Two major California Pizza Hut franchisees — PacPizza and Southern California Pizza Company — are laying off more than 1,200 delivery workers ahead of the new statewide minimum wage hike for fast food workers, from $16 an hour to $20 an hour, starting April 1.
The two companies — which together own hundreds of Pizza Hut restaurants in Orange, Los Angeles, Riverside, San Bernardino and Ventura counties — are eliminating the delivery driver position as the layoffs become official in February, according to federal WARN Act notices filed last month with the Employment Development Department, as first reported by Business Insider.
"PacPizza, LLC, operating as Pizza Hut, has made a business decision to eliminate first-party delivery services and, as a result, the elimination of all delivery driver positions," the WARN Act notice stated, implying that these stores would instead be relying on third-party delivery services.
PacPizza and Southern California Pizza Company did not respond to request for comment, and neither did other California-based Pizza Hut franchisees, including American West Restaurant Group.
“Pizza Hut is aware of the recent changes to delivery services at certain franchise restaurants in California,” Pizza Hut said in a statement emailed to NRN. “Our franchisees independently own and operate their restaurants in accordance with local market dynamics and comply with all federal, state, and local regulations, while continuing to provide quality service and food to our customers via carryout and delivery. Where select California franchisees have elected to make changes to their staffing approach, access to delivery service will continue to be available via Pizza Hut’s mobile app, website and phone ordering and the customer ordering experience will remain consistent.”
AB 1228 was signed into law by Calif. Gov. Gavin Newsom last September as a modified version of the FAST Act, which was originally passed a year ago, and then was put on hold following a lawsuit initiated by the Save Local Restaurants Coalition. The new version of the legislation was proposed by state assemblymember Chris R. Holden and supported by several industry lobbying groups, including the Service Employees International Union, the National Restaurant Association, and the International Franchise Association. It took out some of the more extreme versions of the law including the original $22 an hour minimum wage starting Jan. 1, and the controversial joint liability rule between fast food franchisors and franchisees.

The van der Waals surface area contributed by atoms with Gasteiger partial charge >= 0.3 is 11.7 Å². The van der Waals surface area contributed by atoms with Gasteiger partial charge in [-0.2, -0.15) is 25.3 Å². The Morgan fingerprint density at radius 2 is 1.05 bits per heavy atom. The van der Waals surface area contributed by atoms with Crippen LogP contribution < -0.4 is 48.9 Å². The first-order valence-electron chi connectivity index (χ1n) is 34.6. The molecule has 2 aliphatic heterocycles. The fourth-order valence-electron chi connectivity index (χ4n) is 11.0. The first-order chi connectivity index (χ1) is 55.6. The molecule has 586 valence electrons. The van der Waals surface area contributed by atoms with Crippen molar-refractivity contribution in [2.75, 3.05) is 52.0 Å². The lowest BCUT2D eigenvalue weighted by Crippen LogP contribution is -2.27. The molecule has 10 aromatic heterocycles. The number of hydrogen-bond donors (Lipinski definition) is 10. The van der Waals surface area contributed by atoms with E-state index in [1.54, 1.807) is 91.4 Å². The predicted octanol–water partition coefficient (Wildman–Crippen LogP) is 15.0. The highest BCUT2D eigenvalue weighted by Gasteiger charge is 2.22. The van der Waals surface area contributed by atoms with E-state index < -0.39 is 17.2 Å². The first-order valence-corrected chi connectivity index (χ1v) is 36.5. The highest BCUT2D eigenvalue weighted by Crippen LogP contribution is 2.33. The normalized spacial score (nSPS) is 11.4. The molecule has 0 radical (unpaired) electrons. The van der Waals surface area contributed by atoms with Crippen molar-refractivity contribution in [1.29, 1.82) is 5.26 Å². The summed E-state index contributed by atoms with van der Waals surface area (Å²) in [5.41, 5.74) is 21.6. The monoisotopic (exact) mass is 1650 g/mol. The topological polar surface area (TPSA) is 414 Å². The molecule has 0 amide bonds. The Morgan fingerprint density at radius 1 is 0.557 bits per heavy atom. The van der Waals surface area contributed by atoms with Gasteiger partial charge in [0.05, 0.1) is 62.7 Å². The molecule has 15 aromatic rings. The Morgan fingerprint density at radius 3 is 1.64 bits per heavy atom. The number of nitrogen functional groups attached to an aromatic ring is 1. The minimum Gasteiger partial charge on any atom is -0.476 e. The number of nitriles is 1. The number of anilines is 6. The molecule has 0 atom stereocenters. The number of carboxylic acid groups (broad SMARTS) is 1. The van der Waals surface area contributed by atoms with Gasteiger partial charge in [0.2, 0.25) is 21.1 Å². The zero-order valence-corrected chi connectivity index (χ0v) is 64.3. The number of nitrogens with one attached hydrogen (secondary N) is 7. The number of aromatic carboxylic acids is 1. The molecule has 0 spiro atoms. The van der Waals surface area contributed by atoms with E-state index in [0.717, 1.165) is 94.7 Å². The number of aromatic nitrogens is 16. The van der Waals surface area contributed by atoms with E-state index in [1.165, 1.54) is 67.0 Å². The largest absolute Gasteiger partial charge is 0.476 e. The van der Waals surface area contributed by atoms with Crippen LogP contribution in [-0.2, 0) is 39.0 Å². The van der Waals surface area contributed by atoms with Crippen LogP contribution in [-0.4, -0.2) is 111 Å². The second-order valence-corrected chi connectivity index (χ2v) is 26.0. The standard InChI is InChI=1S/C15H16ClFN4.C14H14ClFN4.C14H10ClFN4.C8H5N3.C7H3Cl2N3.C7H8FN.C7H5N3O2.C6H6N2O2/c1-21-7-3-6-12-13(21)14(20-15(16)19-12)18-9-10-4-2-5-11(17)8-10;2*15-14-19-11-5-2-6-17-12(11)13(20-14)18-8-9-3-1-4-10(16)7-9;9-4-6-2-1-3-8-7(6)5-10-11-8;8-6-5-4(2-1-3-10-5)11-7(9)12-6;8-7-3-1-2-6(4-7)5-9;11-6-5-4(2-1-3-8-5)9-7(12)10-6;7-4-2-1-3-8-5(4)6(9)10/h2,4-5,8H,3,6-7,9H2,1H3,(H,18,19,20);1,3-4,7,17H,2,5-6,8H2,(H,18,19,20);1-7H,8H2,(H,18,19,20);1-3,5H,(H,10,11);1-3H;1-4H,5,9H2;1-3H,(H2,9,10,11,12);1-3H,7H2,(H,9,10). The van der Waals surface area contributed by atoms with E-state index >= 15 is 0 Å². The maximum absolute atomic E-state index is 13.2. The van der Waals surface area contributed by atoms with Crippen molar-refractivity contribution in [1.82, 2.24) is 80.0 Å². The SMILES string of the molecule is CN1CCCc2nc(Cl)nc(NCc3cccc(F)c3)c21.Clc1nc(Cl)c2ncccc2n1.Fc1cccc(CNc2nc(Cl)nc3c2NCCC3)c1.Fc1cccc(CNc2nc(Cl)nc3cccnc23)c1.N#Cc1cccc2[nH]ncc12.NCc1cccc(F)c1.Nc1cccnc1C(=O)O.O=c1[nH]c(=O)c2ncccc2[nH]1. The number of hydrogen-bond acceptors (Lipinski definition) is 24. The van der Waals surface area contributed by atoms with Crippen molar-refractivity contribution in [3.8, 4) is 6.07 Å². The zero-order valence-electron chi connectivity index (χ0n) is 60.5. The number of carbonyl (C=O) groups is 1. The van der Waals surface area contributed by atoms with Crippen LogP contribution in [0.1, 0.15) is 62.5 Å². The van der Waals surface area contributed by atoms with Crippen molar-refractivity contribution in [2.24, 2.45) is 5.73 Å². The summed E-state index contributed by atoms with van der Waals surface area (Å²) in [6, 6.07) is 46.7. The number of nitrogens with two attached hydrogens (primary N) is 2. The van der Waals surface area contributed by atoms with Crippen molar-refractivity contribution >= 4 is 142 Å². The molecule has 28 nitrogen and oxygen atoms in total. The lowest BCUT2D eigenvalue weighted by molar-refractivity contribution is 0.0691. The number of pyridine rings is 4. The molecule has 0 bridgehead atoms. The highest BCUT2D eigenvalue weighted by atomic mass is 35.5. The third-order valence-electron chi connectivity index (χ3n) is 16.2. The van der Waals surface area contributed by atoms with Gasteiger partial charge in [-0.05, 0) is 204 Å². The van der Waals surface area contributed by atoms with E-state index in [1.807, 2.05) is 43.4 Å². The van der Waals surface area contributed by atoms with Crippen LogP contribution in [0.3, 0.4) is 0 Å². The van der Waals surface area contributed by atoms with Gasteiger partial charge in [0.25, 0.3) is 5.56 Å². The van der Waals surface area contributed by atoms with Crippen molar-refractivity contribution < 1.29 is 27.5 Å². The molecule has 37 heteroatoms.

But some feel that franchisees did not really have a seat at the table, and that franchise owners — many of them small entrepreneurs — are shouldering the brunt of the effects of this modified legislation.
“It wasn't so much about fighting the wage increase as it was making a deal behind closed doors…that didn’t really include franchisee representatives in the room,” Keith Miller, franchisee advocate consultant and owner of three Subway locations in California, said, clarifying that there were ‘handpicked representatives’ from Yum Brands and McDonald’s in the room debating the bill. “I think most franchisees would have pushed back more on…the fact that the negotiation ended with a high minimum wage for this specific industry, and in a sense, really targeted franchisees.”
Miller said that for his businesses, labor is already pretty tight, so he does not foresee resorting to layoffs, but instead his teams will have to raise prices and become more efficient. His prediction is that businesses will invest even more in labor-saving technology solutions to offset these new minimum wages, and that eventually other industries in the state will catch up just to stay competitive in the market.
“A Domino’s or Pizza Hut franchisee would be paying $20 an hour to their delivery drivers, but DoorDash drivers aren’t getting that $20 on the hour,” Miller said. “They obviously did the equation of what it costs to pay the in-house drivers, and have the liability insurance, car reimbursement, etc. and figured it makes more sense to do it that way…. The workforce is changing.”
Although these two Pizza Hut franchisees are implementing layoffs, not all California-based companies will be. Chipotle and Panda Express — both California-based, non-franchised brands — confirmed with NRN that there are no layoffs planned in response to this legislation. In fact, a Chipotle representative said that the company is hiring (both in California and elsewhere) in 2024, with up to 315 restaurant openings planned this year.
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